Money, mostly for attack ads and other propaganda campaigns, would be politically ineffective if most voters were engaged. Gerrymandering gives one party an edge, but not a lock, on elections. The party at disadvantage needs to get only about eight percent (8%) extra votes to overcome the bias: fifty-nine percent, instead of fifty-one.
So, in the end, it is not the politicians — it is we the poeple who are at fault.
The infamous Alex Jones of InfoWars proclaimed that the Democrats were secretly planning a second Civil War for today, July 4, 2018. By the time you read this, the shock and outrage will have dissipated, such as it was, and Jones will have achieved the digital notoriety he wanted.
Having dismissed the fake news of the hour, I thought you might enjoy reading some more inspiring and insightful material from the real world. So here are the links to what I plan to read as my July 4th celebration of freedom:
The Wall and now the administration’s treatment of undocumented people are far more energizing symbols to the Trumpist than any realistic evaluation of the underlying social problems immigrants bring. The rhetoric suggests people who don’t look like “us” (descendants of white northern European immigrants) and don’t speak our language (English) bring crime and are a social burden. But the facts say otherwise: they work, pay taxes, and abide by the law. Indeed they contribute more than they take.
So what’s the hidden problem here?
This meme taken from a Facebook post on a conservative’s newsfeed is core to the bedrock fear of Trumpists: their vision of the good life in America is being eroded. They see immigration as a threat.
When I saw this the words “… impose their culture and beliefs upon this country while at the same time destroying or removing the traditions and beliefs we call dear …” I remembered a viral email I wrote about two years ago. I think that email captures something that progressives can’t or won’t see: a cultural identity issue.
Here is the link to that 2016 pre-election essay. I think it is just as relevant now as then, and I’d only change one paragraph. I’ll let you see if you can identify what I would revise…
This week (6/10/18) two terribly flawed and egotistical men met to wage peace, to strike a deal. One of them created a “trailer” video to flatter himself and the other man depicting them both at a historic decision point. If their talks succeed, the film suggests, economic prosperity will bless their peoples and both will bask in the adoraton, love and respect of those they govern. Continue reading Vision of Peace→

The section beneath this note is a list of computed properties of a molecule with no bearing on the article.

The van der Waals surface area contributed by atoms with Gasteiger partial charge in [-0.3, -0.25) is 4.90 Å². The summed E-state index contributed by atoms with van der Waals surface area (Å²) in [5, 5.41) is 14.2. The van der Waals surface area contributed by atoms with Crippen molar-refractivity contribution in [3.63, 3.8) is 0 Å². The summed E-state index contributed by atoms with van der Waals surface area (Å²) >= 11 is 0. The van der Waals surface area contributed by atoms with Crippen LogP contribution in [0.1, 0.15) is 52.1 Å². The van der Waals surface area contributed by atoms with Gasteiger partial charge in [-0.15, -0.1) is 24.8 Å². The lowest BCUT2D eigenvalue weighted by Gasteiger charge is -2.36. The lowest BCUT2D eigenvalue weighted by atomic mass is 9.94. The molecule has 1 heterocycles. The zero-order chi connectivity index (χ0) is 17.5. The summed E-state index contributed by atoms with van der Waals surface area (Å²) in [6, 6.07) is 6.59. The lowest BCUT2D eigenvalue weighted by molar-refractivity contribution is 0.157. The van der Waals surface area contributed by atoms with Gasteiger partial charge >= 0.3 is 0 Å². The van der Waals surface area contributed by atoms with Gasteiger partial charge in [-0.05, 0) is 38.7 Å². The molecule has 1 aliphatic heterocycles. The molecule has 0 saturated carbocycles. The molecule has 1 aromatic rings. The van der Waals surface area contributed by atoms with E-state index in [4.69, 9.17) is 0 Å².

GOP political strategists are good at what they do and they have been at it for at least four decades culminating with our forty-fifth president.
Lee Atwater is credited with coining the phrase “Perception is reality” back when Michael Dukakis fell to the Willie Horton weak on crime meme. Atwater worked with Karl Rove, Paul Manifort, and Roger Stone who devised a set of strategies that have given the GOP a lock on winning elections across America. This is not a conspiracy theory, it’s crafty application of combative propaganda techniques in a political culture where winning is the only option and nobody who counts cares how it’s accomplished.
Here’s how perception is manipulated to play the media and the American people, to game our democratic systems, and to get a lock on the levers of power.
Lies to Truth in Ten Steps
Here is Robert Reich breaking down the steps:
It is a progression that muddles people’s ability to distinguish truth by creating an illusion that many people accept and believe what started as an easily disproven lie. Lie … disputed fact … partisan divide … alternative fact. When people rely on what they think others find credible perception shifts. Truth becomes a perception and not a rational assessment made by weighing the evidence.
Gaming The Media
Manipulating the media has become a profession in our age of ratings and for-profit news coverage. Keeping the numbers up is a survival issue for print, radio, and TV. Fox News has demonstrated that news as entertainment captures and holds audiences. Outrage and drama fuel good ratings. Authenticity, fact, and nuance – not so much. Here is Reich again to illustrate how deception can prevail even with the best efforts of our free and independent press.
By creating the perception that the media is unfair and biased, all criticism becomes suspect allowing bold lies to persist.
It is no accident that public funds for non-commercial radio and television have been cut by GOP legislation. It’s also intentional that Sinclair Broadcasting has been allowed to acquire rural radio stations across the nation. Control of the media is control of perception.
Fostering Corrosive Doubts and Fears
Doubt and fear fog the intellect and cause humans to fall back on more primitive coping mechanisms. This opportunity is exploited by human predators to get over on others. Sociopaths and domestic abusers commonly “Gaslight” victims using the tactics Robert Reich attributes to Authoritarianism in this clip:
The Impact on Individual Perception
The effect of all of these tactics is very personal. By messing with our perceptions, by playing us, our mood and our general outlook is altered. In this last clip Reich characterizes four syndromes…
Robert Reich is a gifted teacher and an experienced political insider who is very self-aware and who now has a large following of youthful progressives. He is doing great work to show what’s behind the curtain in the political theater we are bombarded with daily. He’s worth following on social media.
An online collection of shared resources, information, and essays.